Science communication and the economic impact of health care were in focus at an industry event hosted by the medical technology industry.
Communicating Science and Medical Technology
A lecturer on the public understanding of science provided an overview of the evolution of science communication from the mid-1970s, explaining how it had been marked by an increasing pace of change and the increasing sense of danger that has come with the unpredictability of this change.
A media communications expert then explored ways in which science messages could be best conveyed to the public. In communicating complex technical issues, she underlined the need to provide a balanced message (between the issue’s technical aspects, broader relevance and the impact on humans). She concluded that science messages should focus on the ‘big picture’, as opposed to getting bogged down with technical details, and use understandable language (avoiding jargon).
Economic Impact of Health Care
A speaker from the World Health Organisation shared with the audience the conclusions of a report of by the Commission on Macroeconomics and Health, published in December 2001. One of the main conclusions of this report is that “investing in people’s health is essential for the human and economic development of poor nations.” In Europe, health system policies should tackle health inequalities between different regions, especially in view of the EU enlargement process.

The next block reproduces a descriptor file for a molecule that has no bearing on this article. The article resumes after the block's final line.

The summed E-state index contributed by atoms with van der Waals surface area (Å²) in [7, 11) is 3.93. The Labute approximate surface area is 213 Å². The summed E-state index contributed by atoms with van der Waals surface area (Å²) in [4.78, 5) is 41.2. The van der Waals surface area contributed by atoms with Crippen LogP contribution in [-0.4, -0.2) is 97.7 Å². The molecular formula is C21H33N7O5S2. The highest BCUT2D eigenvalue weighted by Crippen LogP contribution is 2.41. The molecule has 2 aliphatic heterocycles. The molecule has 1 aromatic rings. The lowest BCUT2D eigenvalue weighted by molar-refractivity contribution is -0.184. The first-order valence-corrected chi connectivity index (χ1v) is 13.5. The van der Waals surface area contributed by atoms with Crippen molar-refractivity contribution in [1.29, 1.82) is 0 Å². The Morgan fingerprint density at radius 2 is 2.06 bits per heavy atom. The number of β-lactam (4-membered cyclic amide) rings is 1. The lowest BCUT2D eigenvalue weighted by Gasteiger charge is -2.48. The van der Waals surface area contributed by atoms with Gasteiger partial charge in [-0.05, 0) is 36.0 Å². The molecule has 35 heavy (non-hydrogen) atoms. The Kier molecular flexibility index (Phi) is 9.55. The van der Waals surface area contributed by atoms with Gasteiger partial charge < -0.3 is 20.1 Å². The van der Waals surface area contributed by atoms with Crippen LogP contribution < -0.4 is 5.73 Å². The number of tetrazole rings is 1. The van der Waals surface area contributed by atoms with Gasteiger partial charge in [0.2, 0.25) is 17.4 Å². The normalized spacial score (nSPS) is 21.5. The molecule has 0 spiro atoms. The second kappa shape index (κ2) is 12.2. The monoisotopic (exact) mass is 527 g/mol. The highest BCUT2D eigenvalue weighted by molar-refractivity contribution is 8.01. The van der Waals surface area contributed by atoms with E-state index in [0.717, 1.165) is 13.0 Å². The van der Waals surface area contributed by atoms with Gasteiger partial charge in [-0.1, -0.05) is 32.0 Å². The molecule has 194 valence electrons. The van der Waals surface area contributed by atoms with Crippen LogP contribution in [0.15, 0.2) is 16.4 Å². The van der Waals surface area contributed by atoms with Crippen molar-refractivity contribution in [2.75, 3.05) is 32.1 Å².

A German academic explored the economic effects of progress in medical technologies. The speaker described the three phases of medical progress (R&D or invention, innovation and diffusion) and underlined the importance of the innovation phase for Europe, which provides high-salaried positions. He pointed out that medical innovations lead to increased healthcare expenditure putting pressure on national cost-containment policies. The speaker pointed to the fact that health consumption slows down economic growth in Germany and France. Health care systems in Europe urgently need to be restructured in view of the continent’s ageing populations.